From the limited research I did, I learned that "OCI" stands for the Oklahoma Correctional Industries, which explains why this service can be offered free - having inmates doing the work gives them something productive to do, while at the same time benefiting libraries who could not otherwise afford the scanning.

Has anyone used OCI for yearbook scanning, or heard about the quality of their work?

In our case (and all of Massachusetts), we have scanning services available through the Boston Public Library, in conjunction with the Internet Archive. However, I thought this was interesting enough to post, to hopefully find out more about it. If you know any details, please share in the comments - thanks.

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6 Responses to “The Yearbook Project from OCI”

  1. Sarah C Says:

    We sent our yearbooks off to them and got them back about a month later in good condition, along with the discs. The image quality is very good. They do include this language in the agreement you get when they send the discs back, “OCI and The Yearbook Project reserve the right to use any images it acquires for the purpose of completing a statewide archive. It is our intent to use those images as a course of our business. We may, or may not, choose to distribute them to other agencies or vendors.” However, as they don’t preclude us from redistributing the images, that doesn’t bother me too much.

    I actually got a question about a month after we did this from someone in another state doing family history research looking for a high school picture. I was able to locate the person in question in the physical yearbook and then e-mail her the requested images.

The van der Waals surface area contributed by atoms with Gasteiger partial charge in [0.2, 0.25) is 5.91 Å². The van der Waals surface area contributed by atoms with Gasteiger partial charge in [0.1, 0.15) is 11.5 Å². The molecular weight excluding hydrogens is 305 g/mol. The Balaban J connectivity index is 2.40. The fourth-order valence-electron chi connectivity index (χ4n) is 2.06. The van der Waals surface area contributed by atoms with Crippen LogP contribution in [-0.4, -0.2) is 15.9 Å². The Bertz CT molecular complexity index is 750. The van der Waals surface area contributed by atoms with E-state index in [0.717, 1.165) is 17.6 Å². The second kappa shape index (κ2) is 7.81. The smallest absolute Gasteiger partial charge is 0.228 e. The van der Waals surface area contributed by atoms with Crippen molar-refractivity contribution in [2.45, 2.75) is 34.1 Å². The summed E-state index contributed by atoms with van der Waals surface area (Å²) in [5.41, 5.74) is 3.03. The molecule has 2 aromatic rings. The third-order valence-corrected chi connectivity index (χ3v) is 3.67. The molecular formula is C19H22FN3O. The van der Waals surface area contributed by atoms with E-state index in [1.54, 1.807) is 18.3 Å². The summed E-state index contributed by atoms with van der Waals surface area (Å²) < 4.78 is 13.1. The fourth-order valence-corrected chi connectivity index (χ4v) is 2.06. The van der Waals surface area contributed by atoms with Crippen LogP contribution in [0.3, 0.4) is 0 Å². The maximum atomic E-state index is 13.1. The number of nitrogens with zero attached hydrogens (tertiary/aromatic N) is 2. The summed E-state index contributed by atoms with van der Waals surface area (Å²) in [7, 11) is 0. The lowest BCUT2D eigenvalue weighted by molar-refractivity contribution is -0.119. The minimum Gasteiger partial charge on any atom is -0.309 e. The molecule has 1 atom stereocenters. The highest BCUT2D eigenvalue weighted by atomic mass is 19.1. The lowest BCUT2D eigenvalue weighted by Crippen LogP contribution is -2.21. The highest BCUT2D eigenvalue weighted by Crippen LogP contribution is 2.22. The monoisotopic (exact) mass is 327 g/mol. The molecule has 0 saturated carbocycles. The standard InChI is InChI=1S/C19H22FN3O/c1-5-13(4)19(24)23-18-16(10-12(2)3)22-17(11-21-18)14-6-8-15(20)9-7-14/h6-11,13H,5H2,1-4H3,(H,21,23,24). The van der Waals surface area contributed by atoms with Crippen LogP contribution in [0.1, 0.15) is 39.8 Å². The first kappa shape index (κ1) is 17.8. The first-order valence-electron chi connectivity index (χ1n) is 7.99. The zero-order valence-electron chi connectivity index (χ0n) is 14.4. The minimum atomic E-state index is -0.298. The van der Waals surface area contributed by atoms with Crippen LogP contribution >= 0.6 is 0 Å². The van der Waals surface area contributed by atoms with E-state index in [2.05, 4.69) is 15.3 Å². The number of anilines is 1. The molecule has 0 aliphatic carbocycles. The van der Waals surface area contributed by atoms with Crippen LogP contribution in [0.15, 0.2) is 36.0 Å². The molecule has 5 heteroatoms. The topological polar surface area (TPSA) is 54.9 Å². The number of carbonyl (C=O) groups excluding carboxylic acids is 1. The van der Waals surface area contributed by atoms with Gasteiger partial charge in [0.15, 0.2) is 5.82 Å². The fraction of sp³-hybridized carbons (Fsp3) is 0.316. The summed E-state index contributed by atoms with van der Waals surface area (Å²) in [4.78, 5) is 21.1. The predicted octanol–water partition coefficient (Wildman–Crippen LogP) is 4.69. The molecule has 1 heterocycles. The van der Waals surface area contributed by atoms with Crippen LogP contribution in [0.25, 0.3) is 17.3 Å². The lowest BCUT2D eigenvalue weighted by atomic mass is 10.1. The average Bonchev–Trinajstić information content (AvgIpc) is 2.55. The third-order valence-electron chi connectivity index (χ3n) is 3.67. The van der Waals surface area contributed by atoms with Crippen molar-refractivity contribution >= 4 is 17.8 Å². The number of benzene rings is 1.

Happy to (try to) answer any other questions.

  2. Angela Gates Says:

    We just got our project returned and we’re thrilled with it!

    The turnaround time on the project was a bit longer than we had anticipated, (5 weeks maybe?) but it was well worth it. We have saved the files on our genealogy and local history computer for easy access to the public.

    One thing we learned…before you send the books out, you might want to reach out to your community to see if you can have any gaps filled in your collection, either for loan to digitize or permanently.

    But yes, it is very well worth it!!

  3. laura Says:

    They sell the images they scan to Classmates.com, etc.* So, if you don’t have a problem with for-profit companies profiting from prison labor, I’m sure it’s a fine project.

    *It’s in some fine print I acquired from the New Jersey State Library. I spent a couple of weeks attempting to verify this with OCI but never got a call back from them.

  4. Brian Herzog Says:

    Awesome information – thank you everyone. And @laura, I was wondering if there was some connection to classmates.com. It seemed like a competitor, but being a supplier makes much more sense – very interesting.

  5. Brian Herzog Says:

    I received this email message from a librarian that I wanted to share:

    “We recently had OCI digitize our yearbook collection; they did a beautiful job, and we could not have had this done otherwise. The disks they sent us were labeled clearly, and professionally, and each yearbook’s file folder was labeled on each disk. We’ve listed the collection on our website, and then linked each to Picasa for patron access: http://www.pendleton.lib.in.us/Pages.aspx?p=YearbooksDigitized
    Check out what they did – it looks great.

  6. Cari Says:

    OCI contacted us, along with quite a few other Ohio libraries (there was some discussion on local lists). We decided not to just because it’s not in our priorities right now, and we didn’t like the idea of shipping the yearbooks off. We’re going to digitize them ourselves at some point.